DECwindows PAKs come to mind; although they should nowadays (with VMS I64 and the licensing overhaul since) be integrated with the base OEs.
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Re: CDE Open Sourced

Unread postby jpstewart » Wed Sep 19, 2012 7:49 am

Winnili wrote:
jpstewart wrote:Why would it mean anything to them? I can't see any reason why software being re-released under an open source license would have any impact on prior licensees.

DECwindows PAKs come to mind; although they should nowadays (with VMS I64 and the licensing overhaul since) be integrated with the base OEs.

The re-release of code under an open source license doesn't automatically affect code that was previously released under a different set of licensing terms. So DECwindows will continue to be licensed the same way it always has been AFAIK. The only way that will change is if somebody at HP decides to re-release it under new license terms.

It's actually fairly common for software to be released under multiple licenses simultaneously, and AIUI that's what's happening with CDE. It is now open source in addition to still being available under whatever previous licenses there were.
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Re: CDE Code From 1999 Open Sourced

Unread postby jwp » Mon Nov 19, 2012 5:02 pm

I've been thinking a lot about CDE since it was open sourced. I've even had dreams about it several times in the last month! One of these dreams even included a new CDE theme used by IBM, which was darker than the default colors, and had the dock mostly hidden at the bottom of the screen except for the arrows at the top of each icon. Of course, such an arrangement would be cumbersome and ridiculous since there would be no labeling or icons to indicate what the arrows were for. Dreams are strange like that, though...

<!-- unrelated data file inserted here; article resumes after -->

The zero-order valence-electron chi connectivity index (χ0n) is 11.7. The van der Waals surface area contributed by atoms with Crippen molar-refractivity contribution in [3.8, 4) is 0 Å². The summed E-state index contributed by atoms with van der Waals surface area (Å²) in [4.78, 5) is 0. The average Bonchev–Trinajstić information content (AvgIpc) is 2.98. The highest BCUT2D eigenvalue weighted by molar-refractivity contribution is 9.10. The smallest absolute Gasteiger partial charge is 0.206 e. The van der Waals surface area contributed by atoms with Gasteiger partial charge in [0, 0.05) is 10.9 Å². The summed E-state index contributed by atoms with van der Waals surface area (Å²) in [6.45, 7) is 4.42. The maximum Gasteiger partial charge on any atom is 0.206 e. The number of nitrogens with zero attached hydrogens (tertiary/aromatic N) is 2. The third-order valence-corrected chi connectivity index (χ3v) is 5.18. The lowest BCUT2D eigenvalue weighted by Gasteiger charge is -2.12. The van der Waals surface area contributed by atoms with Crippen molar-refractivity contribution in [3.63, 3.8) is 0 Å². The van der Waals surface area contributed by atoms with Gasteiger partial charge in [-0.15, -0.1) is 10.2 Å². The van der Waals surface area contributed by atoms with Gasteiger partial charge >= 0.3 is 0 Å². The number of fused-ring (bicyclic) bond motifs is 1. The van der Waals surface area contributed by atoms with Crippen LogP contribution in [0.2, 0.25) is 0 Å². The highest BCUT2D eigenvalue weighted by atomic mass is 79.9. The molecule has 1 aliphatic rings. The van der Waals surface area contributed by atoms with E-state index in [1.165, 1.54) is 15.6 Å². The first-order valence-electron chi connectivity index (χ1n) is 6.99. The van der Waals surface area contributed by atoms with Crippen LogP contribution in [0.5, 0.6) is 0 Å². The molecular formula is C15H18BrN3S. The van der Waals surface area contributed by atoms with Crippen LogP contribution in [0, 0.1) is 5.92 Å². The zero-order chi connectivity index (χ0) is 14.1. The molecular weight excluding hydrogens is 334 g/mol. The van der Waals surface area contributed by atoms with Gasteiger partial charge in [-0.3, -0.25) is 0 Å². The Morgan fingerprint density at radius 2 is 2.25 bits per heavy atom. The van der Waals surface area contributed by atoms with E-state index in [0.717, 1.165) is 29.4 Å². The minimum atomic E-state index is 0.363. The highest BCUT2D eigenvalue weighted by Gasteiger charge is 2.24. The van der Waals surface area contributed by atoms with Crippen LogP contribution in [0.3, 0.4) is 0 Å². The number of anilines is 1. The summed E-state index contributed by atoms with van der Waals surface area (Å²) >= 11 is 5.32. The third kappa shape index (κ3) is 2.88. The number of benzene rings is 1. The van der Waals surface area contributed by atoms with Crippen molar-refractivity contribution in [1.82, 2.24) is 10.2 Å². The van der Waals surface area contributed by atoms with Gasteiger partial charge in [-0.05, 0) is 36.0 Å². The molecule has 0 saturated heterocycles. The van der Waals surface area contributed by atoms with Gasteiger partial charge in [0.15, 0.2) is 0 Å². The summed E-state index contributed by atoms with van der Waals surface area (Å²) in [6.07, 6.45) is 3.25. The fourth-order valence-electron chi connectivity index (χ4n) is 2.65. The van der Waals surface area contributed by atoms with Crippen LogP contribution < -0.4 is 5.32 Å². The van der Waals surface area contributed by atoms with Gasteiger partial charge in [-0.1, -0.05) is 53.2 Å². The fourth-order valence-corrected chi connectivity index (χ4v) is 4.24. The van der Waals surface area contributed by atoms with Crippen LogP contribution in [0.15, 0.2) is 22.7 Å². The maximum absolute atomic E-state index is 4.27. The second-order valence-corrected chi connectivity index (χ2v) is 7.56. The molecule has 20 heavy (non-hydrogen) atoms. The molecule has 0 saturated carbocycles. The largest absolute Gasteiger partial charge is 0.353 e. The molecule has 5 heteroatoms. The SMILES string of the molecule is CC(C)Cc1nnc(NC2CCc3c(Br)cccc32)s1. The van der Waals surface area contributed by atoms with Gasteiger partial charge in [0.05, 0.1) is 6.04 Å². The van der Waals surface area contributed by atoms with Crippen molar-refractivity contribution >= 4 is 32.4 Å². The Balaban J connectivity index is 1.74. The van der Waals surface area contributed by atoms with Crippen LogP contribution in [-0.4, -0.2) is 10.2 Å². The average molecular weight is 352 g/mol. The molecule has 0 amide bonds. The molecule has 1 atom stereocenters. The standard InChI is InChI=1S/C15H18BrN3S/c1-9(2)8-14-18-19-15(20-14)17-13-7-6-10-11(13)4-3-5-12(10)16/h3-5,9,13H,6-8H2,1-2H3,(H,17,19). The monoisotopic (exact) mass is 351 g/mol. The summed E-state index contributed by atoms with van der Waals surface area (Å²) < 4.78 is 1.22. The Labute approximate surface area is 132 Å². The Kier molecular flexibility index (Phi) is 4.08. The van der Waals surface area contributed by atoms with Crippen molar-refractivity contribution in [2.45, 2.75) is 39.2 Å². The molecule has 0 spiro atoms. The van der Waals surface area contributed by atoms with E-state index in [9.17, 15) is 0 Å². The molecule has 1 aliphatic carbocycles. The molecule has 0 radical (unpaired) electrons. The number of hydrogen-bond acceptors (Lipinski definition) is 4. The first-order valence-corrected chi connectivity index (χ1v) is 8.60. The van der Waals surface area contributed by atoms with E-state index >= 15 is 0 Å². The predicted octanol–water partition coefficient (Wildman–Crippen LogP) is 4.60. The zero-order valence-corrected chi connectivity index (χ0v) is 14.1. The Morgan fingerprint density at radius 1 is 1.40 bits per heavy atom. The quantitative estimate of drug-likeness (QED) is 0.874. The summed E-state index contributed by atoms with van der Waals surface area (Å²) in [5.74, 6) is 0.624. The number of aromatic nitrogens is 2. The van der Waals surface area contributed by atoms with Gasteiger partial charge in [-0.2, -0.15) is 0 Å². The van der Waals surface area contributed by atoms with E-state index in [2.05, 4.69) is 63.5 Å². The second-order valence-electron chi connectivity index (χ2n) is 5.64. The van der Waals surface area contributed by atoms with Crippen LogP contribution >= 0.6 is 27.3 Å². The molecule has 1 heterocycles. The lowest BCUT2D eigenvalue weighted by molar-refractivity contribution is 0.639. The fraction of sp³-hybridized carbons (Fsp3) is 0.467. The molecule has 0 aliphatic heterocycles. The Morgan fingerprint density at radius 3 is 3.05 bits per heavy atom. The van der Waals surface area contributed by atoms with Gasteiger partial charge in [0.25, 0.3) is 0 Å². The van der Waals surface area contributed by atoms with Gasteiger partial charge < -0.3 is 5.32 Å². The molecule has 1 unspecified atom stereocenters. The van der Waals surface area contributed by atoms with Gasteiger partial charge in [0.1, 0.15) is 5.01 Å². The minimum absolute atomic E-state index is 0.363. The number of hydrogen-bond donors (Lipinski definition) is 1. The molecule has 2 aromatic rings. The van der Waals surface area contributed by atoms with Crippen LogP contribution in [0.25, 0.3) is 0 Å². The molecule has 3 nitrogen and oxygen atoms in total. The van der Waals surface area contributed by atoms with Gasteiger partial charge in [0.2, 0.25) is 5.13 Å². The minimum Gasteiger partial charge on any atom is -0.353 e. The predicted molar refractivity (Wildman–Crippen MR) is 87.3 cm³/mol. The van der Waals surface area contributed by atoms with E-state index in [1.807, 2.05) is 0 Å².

Around 10 years ago when I was in high school, I basically coveted IBM and HP Unix workstations, but of course I didn't have one myself, as they were far too expensive. I had never used any genuine SVR4 Unix system, but I knew that it must be more awesome than anything I could possibly imagine. At that time, I built my own Linux box, but it sadly still wasn't the same as the "real thing," and CDE was basically the symbol of everything I was missing out on. Of the many pieces of Unix software, CDE was the only major standard software that had no equivalent or replacement in Linux or the BSD's.

When I finally got to college as a CS major, I worked in a lab of Apple G4 systems, along with a small row of Sun workstations. I bugged the local admin for an account on the Sun machines, but he basically just ignored me (he was a big Apple fanboy). Each time I worked there, I saw the CDE login screens, but even after a few years of working there, I never saw more than that -- I never saw anybody even log in to the Sun workstations, although they probably cost a few thousand apiece. I can, however, remember using those stupid G4's to look up screenshots of CDE running on AIX and HP-UX.

Even after all these years, CDE has still been at the back of my mind, and I was stunned when it went open source. It still seems almost unbelievable! I downloaded the source code and created a new VM on my local machine just for running CDE on Debian. After following the instructions exactly, I ran "dtlogin", and was startled to see a full CDE desktop in front of me, on my own machine! It's still almost unbelievable, and the novelty has definitely not worn off. To me, nothing looks better than the default CDE (although sadly, many people say that it is ugly).